Pinakbet – News Across America

My daughter, Julie Jamero-Hada, and I were among the audience that thoroughly enjoyed the all-Filipino cast as they sang and danced virtually non-stop in the show “Here Lies Love” on May 20 at the Seattle Repertory Theatre. According to Playbill, the musical created by David Byrne and DJ Fatboy Slim that centers around the life of former Philippines First Lady Imelda Marcos, is getting rave reviews at its Seattle run.  It was originally scheduled to run only to May 28 but was extended for a few more weeks because of high demand.  A different version from the original Broadway run was tested in Seattle.  It did not have traditional seating.  Instead, the musical was set within a dance club atmosphere on the main floor with the audience moving rhythmically to pop music as they moved among shifting scenes. Balcony and gallery seating was also available for those preferring not to actively participate……………….. A Must Read: “My Family’s Slave” by the late Alex Tizon in the June issue of Atlantic Magazine. His final story, about domestic Eudocia Pulido who served his family for three generations, has generated wide controversy among its readers. Wrote Elisio Art Silva, whose murals focus on the Filipino experience in America, “In the larger picture, her story is the story of the Filipino people’s struggle to overcome objectification and dehumanization”………………… Tessie Guillermo was among the Bay Area’s 2017 Most Influential Women in Business honored in the May 5 edition of the San Francisco Business Times. Now retired, she formerly served as President and CEO of ZeroDivide, a nonprofit foundation focused on digital equity to improve the lives of disadvantaged persons. I was privileged to work closely with the remarkable Tessie when she was CEO of the Asian and Pacific Islander American Health Forum, a national minority health policy and advocacy organization…………….. Allan Bergano‘s lawsuit against the City of Virginia Beach was finally settled.  A Federal judge ruled that the city violated Allan’s civil rights and awarded him $175,000 in damages……………. Angela Dimayuga, a 2017 New York City Rising Star Chef, was recently approached by a writer who wanted to interview her for  Dimayuga’s response:  ”As a queer person of color and daughter of immigrant parents I am not interested in being profiled as an aspirational figure for those that support a brand and a president that slyly disparages female empowerment.”………………. On May 24 Seattle civil rights activist Frank Irigon was honored by the Metropolitan King County Council with the Martin Luther King Jr. Medal of Distinguished Service……………… U.S. Navy Captain Ronald Ravelo became the first Filipino American to command an aircraft carrier after being named as commanding officer of the USS Abraham Lincoln…………. On May 22 California Governor Jerry Brown appointed Benjamin Reyes to the Contra Costa County Superior Court — the first Filipino American to serve on the Contra Costa County bench…………….. Another Filipino owned winery — Cheryl (Villalobos) and Josh West are the owners/operators of the “Elephant Seven Winery” in the southeastern Washington city of Walla Walla……………… You know Filipina Americans have come a long way when two pinays vie for a national boxing championship.  Jacqueline Ines, representing the University of Washington, and Heather Parcasio of the Air Force Academy fought it out for the 125-pound division of the National Collegiate Boxing Association Championships in April.  No. 1 seeded Jacqueline prevailed in the action packed three round bout.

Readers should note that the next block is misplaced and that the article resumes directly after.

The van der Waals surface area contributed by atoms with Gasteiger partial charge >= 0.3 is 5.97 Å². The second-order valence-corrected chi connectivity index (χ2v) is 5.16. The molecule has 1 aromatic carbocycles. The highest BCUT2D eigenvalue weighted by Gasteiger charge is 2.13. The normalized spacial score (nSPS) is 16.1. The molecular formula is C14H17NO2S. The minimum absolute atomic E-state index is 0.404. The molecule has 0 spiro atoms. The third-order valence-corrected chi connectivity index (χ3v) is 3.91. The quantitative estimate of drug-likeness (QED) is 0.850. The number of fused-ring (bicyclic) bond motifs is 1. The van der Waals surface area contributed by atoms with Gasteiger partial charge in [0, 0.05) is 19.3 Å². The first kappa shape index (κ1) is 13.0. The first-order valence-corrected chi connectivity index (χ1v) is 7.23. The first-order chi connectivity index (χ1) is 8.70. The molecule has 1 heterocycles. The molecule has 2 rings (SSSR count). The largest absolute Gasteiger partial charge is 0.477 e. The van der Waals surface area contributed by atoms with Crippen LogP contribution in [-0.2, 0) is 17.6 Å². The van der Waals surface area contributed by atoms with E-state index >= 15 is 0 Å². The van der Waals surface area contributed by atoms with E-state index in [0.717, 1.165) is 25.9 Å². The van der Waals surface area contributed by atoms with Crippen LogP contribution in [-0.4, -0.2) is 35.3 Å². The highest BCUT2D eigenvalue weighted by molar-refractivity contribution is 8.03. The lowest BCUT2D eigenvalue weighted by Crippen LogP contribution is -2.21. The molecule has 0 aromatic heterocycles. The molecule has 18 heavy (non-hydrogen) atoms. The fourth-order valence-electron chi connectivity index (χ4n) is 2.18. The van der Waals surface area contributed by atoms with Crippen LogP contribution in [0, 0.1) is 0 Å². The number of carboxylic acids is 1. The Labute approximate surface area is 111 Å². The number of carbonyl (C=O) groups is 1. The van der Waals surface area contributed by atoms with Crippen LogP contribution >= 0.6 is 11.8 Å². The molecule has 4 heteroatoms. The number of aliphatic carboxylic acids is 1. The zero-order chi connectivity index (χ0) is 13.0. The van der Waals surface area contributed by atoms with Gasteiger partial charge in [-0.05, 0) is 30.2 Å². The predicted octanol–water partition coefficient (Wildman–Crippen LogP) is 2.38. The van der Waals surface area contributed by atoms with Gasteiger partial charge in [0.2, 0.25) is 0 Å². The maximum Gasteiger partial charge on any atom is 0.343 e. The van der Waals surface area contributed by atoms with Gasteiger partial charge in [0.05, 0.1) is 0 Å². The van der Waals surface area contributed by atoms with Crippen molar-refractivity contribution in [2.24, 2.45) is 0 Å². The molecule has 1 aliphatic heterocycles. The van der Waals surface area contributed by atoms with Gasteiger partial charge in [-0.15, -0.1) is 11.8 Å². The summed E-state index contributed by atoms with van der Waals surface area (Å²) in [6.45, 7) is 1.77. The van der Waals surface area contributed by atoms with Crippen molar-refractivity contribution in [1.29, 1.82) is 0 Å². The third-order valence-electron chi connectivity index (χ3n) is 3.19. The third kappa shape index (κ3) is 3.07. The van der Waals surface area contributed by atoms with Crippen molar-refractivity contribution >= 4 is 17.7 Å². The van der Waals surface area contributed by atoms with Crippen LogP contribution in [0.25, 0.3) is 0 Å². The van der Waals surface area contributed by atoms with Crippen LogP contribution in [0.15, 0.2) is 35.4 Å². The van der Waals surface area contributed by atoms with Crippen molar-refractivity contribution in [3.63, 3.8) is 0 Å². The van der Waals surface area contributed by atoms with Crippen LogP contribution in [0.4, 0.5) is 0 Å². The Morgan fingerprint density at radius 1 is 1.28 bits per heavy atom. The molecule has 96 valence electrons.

So proud of my old home town -  In May Livingston CA became the first town in Merced County, and perhaps in the entire agricultural rich San Joaquin Valley, to adopt a “sanctuary city” resolution. Similar to those passed in other American cities, the resolution restricts Livingston police from sharing information with ICE (Immigration and Customs Enforcement, U.S. Department of Homeland Security)………………. Countdown: 8 months – For the Board of Trustees, Filipino American National Historical Society, to provide critically needed financing to ensure keeping open the FANHS National Museum in Stockton CA — the historic center of Filipino immigration.